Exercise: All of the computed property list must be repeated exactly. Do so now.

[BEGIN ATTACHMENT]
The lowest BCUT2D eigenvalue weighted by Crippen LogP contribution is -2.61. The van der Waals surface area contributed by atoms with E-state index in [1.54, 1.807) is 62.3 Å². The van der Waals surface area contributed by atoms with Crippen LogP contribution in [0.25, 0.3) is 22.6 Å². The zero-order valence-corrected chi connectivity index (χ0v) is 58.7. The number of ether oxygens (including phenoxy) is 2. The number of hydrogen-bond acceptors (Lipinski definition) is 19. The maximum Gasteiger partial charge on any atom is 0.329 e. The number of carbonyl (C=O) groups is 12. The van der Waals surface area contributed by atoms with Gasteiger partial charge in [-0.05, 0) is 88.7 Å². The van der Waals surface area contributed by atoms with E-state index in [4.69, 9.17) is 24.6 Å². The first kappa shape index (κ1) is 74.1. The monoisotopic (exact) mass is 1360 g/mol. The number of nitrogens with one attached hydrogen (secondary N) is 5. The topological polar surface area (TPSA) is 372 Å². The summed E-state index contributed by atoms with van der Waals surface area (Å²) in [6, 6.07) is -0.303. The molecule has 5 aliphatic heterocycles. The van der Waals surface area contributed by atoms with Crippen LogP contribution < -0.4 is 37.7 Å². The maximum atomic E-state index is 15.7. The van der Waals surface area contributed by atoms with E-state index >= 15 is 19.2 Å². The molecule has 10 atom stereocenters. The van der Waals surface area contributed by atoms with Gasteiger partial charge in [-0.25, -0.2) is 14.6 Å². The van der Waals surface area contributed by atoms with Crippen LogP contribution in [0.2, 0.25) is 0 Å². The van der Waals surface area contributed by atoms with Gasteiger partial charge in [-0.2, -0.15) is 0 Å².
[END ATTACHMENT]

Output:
The lowest BCUT2D eigenvalue weighted by Crippen LogP contribution is -2.61. The van der Waals surface area contributed by atoms with E-state index in [1.54, 1.807) is 62.3 Å². The van der Waals surface area contributed by atoms with Crippen LogP contribution in [0.25, 0.3) is 22.6 Å². The zero-order valence-corrected chi connectivity index (χ0v) is 58.7. The number of ether oxygens (including phenoxy) is 2. The number of hydrogen-bond acceptors (Lipinski definition) is 19. The maximum Gasteiger partial charge on any atom is 0.329 e. The number of carbonyl (C=O) groups is 12. The van der Waals surface area contributed by atoms with Gasteiger partial charge in [-0.05, 0) is 88.7 Å². The van der Waals surface area contributed by atoms with E-state index in [4.69, 9.17) is 24.6 Å². The first kappa shape index (κ1) is 74.1. The monoisotopic (exact) mass is 1360 g/mol. The number of nitrogens with one attached hydrogen (secondary N) is 5. The topological polar surface area (TPSA) is 372 Å². The summed E-state index contributed by atoms with van der Waals surface area (Å²) in [6, 6.07) is -0.303. The molecule has 5 aliphatic heterocycles. The van der Waals surface area contributed by atoms with Crippen LogP contribution < -0.4 is 37.7 Å². The maximum atomic E-state index is 15.7. The van der Waals surface area contributed by atoms with E-state index >= 15 is 19.2 Å². The molecule has 10 atom stereocenters. The van der Waals surface area contributed by atoms with Gasteiger partial charge in [-0.25, -0.2) is 14.6 Å². The van der Waals surface area contributed by atoms with Crippen LogP contribution in [0.2, 0.25) is 0 Å². The van der Waals surface area contributed by atoms with Gasteiger partial charge in [-0.2, -0.15) is 0 Å².